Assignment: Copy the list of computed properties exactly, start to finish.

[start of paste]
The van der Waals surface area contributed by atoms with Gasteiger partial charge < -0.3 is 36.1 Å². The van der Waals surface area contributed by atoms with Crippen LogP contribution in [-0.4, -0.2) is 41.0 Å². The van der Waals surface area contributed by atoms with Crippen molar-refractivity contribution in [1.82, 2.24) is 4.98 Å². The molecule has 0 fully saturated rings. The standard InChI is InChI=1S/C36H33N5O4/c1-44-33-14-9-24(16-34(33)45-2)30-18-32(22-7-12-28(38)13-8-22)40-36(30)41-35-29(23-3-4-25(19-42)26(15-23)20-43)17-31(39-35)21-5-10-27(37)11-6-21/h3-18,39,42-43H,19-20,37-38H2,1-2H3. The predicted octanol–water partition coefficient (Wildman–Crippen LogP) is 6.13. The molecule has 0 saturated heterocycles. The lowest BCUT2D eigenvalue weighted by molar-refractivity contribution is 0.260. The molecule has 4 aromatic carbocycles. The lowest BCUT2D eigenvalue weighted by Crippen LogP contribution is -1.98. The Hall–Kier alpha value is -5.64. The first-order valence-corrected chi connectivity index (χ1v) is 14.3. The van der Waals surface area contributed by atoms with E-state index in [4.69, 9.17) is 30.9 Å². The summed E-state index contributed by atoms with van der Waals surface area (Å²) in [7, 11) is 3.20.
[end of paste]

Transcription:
The van der Waals surface area contributed by atoms with Gasteiger partial charge < -0.3 is 36.1 Å². The van der Waals surface area contributed by atoms with Crippen LogP contribution in [-0.4, -0.2) is 41.0 Å². The van der Waals surface area contributed by atoms with Crippen molar-refractivity contribution in [1.82, 2.24) is 4.98 Å². The molecule has 0 fully saturated rings. The standard InChI is InChI=1S/C36H33N5O4/c1-44-33-14-9-24(16-34(33)45-2)30-18-32(22-7-12-28(38)13-8-22)40-36(30)41-35-29(23-3-4-25(19-42)26(15-23)20-43)17-31(39-35)21-5-10-27(37)11-6-21/h3-18,39,42-43H,19-20,37-38H2,1-2H3. The predicted octanol–water partition coefficient (Wildman–Crippen LogP) is 6.13. The molecule has 0 saturated heterocycles. The lowest BCUT2D eigenvalue weighted by molar-refractivity contribution is 0.260. The molecule has 4 aromatic carbocycles. The lowest BCUT2D eigenvalue weighted by Crippen LogP contribution is -1.98. The Hall–Kier alpha value is -5.64. The first-order valence-corrected chi connectivity index (χ1v) is 14.3. The van der Waals surface area contributed by atoms with E-state index in [4.69, 9.17) is 30.9 Å². The summed E-state index contributed by atoms with van der Waals surface area (Å²) in [7, 11) is 3.20.